Roxanne Starr

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Roxanne Starr
Born Paris, France
Nationality American
Occupation Graphic Designer, Comic Book Letterer
Years active 1984-Present

Roxanne Starr is an American graphic designer and comic book letterer[1] who was one of the original pioneers to bring computerized comic book fonts to the industry [2]

Biography[edit]

Early life[edit]

Roxanne Starr was born in Paris, France and came to New York City at the age of two. Her career in art started when she was only fourteen when she took a summer job as a colorist for a textile design company. She later graduated from the City College of New York with a degree in Art. She took Graphic Design at the School of Visual Arts, but decided to take two years off to work as a traffic editor at The National Enquirer before graduating. Her first job out of school was as a graphic designer at a Madison Avenue ad agency.[3]

Starting Out[edit]

In 1980, Roxanne Starr moved to Atlanta and worked as a freelancer in the graphic design field there.[3] Finally in 1982, Starr used her eye for design to begin lettering comics as well.

When Roxanne Starr's comic book career started off, she hand-lettered. Utilizing her graphic design background, she was one of the first letterers to create fonts that imitated hand-lettering.[2] There were several independent comic titles at the time that employed computer lettering, but none as high-profile as Flaming Carrot Comics, which Roxanne lettered. Creating her own fonts, she allowed for more exploration as to what could be done with a computer.

Soon after she started to work with Bob Burden on Flamming Carrot, the comic book was picked up and distributed nationally by Canadian-based publisher Aardvark-Vanaheim Comics[4] (1984).[1] After years of lettering Flaming Carrot Comics she became the publication's editor when it was picked up by Dark Horse Comics (1988).[1]

The 90's[edit]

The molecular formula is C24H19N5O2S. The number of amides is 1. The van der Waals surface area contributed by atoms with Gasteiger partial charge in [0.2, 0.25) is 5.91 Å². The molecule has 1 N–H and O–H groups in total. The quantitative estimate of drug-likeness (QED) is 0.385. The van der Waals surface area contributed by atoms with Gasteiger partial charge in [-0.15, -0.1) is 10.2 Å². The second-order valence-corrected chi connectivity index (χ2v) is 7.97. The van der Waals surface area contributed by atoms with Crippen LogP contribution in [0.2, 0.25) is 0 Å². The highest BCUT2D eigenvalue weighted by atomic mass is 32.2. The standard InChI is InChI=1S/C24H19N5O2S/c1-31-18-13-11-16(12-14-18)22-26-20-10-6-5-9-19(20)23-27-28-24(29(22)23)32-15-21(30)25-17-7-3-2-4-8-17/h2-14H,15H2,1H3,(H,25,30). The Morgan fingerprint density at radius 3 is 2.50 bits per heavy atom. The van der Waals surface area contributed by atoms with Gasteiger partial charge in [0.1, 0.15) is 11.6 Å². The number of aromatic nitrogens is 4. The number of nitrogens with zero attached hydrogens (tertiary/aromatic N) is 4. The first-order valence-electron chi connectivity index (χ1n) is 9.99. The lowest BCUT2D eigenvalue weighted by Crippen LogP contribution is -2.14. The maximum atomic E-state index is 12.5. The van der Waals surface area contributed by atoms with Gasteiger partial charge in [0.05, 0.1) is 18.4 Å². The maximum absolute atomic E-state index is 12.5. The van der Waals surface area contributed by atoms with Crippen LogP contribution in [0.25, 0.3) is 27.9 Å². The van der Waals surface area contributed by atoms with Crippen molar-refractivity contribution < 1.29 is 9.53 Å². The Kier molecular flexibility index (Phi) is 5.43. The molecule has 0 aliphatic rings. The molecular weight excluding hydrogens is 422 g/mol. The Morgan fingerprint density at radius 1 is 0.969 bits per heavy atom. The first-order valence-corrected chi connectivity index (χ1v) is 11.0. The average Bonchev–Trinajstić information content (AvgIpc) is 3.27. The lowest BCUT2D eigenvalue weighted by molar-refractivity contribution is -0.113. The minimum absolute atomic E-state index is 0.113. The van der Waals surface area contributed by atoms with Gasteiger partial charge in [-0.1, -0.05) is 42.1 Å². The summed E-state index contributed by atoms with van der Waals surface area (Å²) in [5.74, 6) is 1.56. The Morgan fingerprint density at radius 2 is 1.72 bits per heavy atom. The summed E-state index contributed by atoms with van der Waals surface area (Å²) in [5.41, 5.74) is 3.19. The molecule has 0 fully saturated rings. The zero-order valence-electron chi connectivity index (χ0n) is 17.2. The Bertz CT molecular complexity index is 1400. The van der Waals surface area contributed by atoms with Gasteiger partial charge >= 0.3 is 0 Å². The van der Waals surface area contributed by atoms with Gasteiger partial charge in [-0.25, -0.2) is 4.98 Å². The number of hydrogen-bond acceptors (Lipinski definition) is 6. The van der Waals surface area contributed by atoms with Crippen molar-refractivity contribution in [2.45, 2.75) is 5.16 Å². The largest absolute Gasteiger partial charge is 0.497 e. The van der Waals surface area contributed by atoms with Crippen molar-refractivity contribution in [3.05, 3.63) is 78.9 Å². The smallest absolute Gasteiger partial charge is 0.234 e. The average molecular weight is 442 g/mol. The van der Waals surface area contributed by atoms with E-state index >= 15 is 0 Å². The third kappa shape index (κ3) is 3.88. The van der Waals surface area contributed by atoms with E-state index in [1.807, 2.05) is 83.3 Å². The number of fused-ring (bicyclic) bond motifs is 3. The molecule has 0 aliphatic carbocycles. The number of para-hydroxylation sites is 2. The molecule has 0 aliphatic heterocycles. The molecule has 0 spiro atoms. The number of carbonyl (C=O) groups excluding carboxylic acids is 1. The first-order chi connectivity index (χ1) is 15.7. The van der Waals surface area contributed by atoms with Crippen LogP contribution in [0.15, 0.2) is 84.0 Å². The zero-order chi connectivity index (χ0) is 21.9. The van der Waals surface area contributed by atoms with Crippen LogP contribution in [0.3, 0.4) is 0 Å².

By the early 90’s, her freelancer status in comics was no longer the only venue for the comic book industry in her life. The commercial magazines she worked for at her day job opened up more doors when she was given the job of art director. Notable among the comic book creators that she employed for both covers and interior editorial art were Dave Johnson, Craig Hamilton and Michael Zulli.

The comics’ boom of the 90’s was when Roxanne Starr did most of her professional lettering. She worked on lots of comics including Malibu Comics' Ultraverse imprint (1993–1995) and James D. Hudnall's ESPers (1996–1997). The majority her work was with Caliber Comics lettering Brian Michael Bendis' creator-owned Jinx (1997) and Alan Moore's anthology comic book series Negative Burn (1998).[1]

NEGATIVE BURN played a key role in her relationships with comics in that Roxanne was able to orchestrate THE ALAN MOORE SONGBOOK, which brought together artists working in all comic book genres to illustrate songs which were written by Moore. FLAMING CARROT comics would be the longest series she contributed to. Also Marvel Comics Architect, Brian Michael Bendis, was teamed up by Negative Burn editor, Joe Pruett, with Roxanne for the lettering on his creator-owned series JINX. A little known fact is that the abandoned Alan Moore and Bill Sienkiewicz project Big Numbers (comics), which was picked up by Kevin Eastman’s company, Tundra Publishing, under the editorship of Paul Jenkins, had Roxanne assigned to re-letter the first two issues and continue on as the project letterer of the remaining issues. BIG NUMBERS would halt with only two issues released commercially. The third issue which was lettered by Ms. Starr has only surfaced online, and only a handful of times. BIG NUMBERS is now lost numbers in that the series will never be completed.

Currently[edit]

Starr currently lives in Atlanta, Georgia, and still works with Bob Burden on his various creator-owned projects[1] including his 2012 Flaming Carrot Kickstarter campaign which raised $42,048.[5] This campaign had enough backing to create a Flaming Carrot website and store that Roxanne Starr helped design.[6]

Awards[edit]

Many of the comic books Starr has worked on (like Negative Burn and Flaming Carrot Comics) were nominated or have won various industry awards, including the Harvey Award[7] and the Eisner Award.[7][8] Roxanne has also been nominated numerous times, but never won Comic Vine's Community Star award.

References[edit]

  1. ^ a b c d e "Roxanne Starr". Comic Book Database's chronological listing of this creator's work. comicbookdb.com. Retrieved 3 April 2012. 
  2. ^ a b Gutjahr, Paul C. "Illuminating Letters" Univ of Massachusetts Press, 2001, p. 190.
  3. ^ a b Roxanne Bio from Comic Vine [1], Information written and collect by user on the site Comic Vine directly from Roxanne Starr.
  4. ^ Mabe, Logan D. (January 1989). "And a Carrot Shall Lead Them". Atlanta Magazine: 48. 
  5. ^ Flaming Carrot Kickstarter Campaign
  6. ^ Flaming Carrot Store
  7. ^ a b "NEGATIVE BURN RETURNS AS ANNUAL". Desperado Publishing's Main Website. http://www.desperadopublishing.com. Retrieved 3 April 2012. 
  8. ^ "1992 Will Eisner Comic Industry Award Nominees and Winners". Comic Book Awards Almanac. hahnlibrary.net. Retrieved 3 April 2012.